Cap, But no Trade for Bella Center Passes; Meanwhile, Conference's Legacy of Transparency in Danger

by David Hunter | December 16, 2009

Environmental negotiations have long set the standard for transparency and participation. The relationship between environmental organizations (of all kinds) and the negotiators has always been one tempered by a shared vision that the negotiations would succeed (in contrast to negotiations at the WTO or World Bank where “success” for many activists was often defined as the failure of the negotiations). The history of transparency and participation in environmental negotiations is taking a huge hit this week in Copenhagen—not because of a loss of a shared vision of success—but because the sheer scale of these negotiations has led to increasing security and a tightening noose around non-governmental participation.

It started on Monday morning. Literally thousands of participants arrived to pick up their registration badges and found instead large, slow-moving lines. In the end, some people stood in the cold for 10 hours and never got into the Bella Center, the enormous complex holding the negotiations. Even participants who had received their credentials earlier in the week had to stand in the line for an hour or so. Greenpeace, in what has to be one of their most appreciated actions of all time, served free coffee to the cold people standing in line—until the police cordoned them off saying “we’ll now decide who gets coffee here.” Some advocates for veganism passed out material while dressed in warm-looking chicken suits. At least the restrictions were democratic; the head of the Natural Resources Defense ...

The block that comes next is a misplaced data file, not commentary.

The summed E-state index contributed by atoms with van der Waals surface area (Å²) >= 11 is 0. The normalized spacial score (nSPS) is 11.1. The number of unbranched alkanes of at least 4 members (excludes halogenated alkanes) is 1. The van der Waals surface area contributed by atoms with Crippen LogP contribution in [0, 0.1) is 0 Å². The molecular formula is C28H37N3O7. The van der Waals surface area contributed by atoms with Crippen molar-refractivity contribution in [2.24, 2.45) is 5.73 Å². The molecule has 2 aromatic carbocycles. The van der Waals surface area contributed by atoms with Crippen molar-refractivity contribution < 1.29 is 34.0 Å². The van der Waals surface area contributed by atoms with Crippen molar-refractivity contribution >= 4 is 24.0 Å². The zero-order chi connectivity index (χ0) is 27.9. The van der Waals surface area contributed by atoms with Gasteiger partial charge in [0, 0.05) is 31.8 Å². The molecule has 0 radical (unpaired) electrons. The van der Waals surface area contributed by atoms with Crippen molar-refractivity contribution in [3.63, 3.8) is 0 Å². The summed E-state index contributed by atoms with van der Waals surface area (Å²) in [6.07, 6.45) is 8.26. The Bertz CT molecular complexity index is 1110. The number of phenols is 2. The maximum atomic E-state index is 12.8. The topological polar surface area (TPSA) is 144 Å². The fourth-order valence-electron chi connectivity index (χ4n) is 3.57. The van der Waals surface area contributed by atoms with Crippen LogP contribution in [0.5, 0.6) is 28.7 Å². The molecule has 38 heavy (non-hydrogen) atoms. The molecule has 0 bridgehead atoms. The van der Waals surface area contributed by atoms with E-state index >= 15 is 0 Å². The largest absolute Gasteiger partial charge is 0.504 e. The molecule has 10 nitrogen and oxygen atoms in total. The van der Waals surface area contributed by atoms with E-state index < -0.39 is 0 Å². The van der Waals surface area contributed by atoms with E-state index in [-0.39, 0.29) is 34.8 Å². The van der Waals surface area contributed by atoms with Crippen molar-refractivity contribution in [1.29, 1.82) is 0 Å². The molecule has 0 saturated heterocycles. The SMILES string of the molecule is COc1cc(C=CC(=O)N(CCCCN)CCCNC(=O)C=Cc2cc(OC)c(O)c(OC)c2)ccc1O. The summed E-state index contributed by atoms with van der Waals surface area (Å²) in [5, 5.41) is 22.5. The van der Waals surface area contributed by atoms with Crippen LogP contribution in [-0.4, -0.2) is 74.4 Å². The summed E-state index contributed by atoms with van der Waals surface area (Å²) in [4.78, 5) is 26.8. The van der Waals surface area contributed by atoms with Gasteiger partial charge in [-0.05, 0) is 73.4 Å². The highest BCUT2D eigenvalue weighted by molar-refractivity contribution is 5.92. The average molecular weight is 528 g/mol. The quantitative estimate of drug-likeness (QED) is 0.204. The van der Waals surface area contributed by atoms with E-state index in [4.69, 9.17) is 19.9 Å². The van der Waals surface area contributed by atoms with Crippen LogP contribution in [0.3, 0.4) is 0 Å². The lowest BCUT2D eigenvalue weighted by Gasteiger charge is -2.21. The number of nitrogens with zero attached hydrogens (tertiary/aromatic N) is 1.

Inexorable March to Carbon Markets at Copenhagen

by Victor Flatt | December 16, 2009
There are two separate meetings going on here in Copenhagen, really. The one that everyone is focused on is the official negotiations between the countries to reach a new binding agreement on climate change (or extend Kyoto in some form). The other “meeting” is the interaction of the observer organizations inside and outside of the side event meetings and their informal reports to the official delegations. This second “meeting” is more amorphous, and more subject to chaos (the security clearance ...

Schwarzenegger, in Copenhagen, Gives an Important Reminder of the Role of Subnational Governments. Like, the U.S. States, For Example.

by Ben Somberg | December 16, 2009
In his speech in Copenhagen Tuesday, California Governor Arnold Schwarzenegger applauded international leadership on climate change, but said that national or international agreements alone will not address the issue. He said that the "scientists, the capitalists and the activists" across the world have and will play an important role. And he talked about the job for subnational governments, like his own: While national governments have been fighting over emission targets, subnational governments have been adopting their own targets and laws ...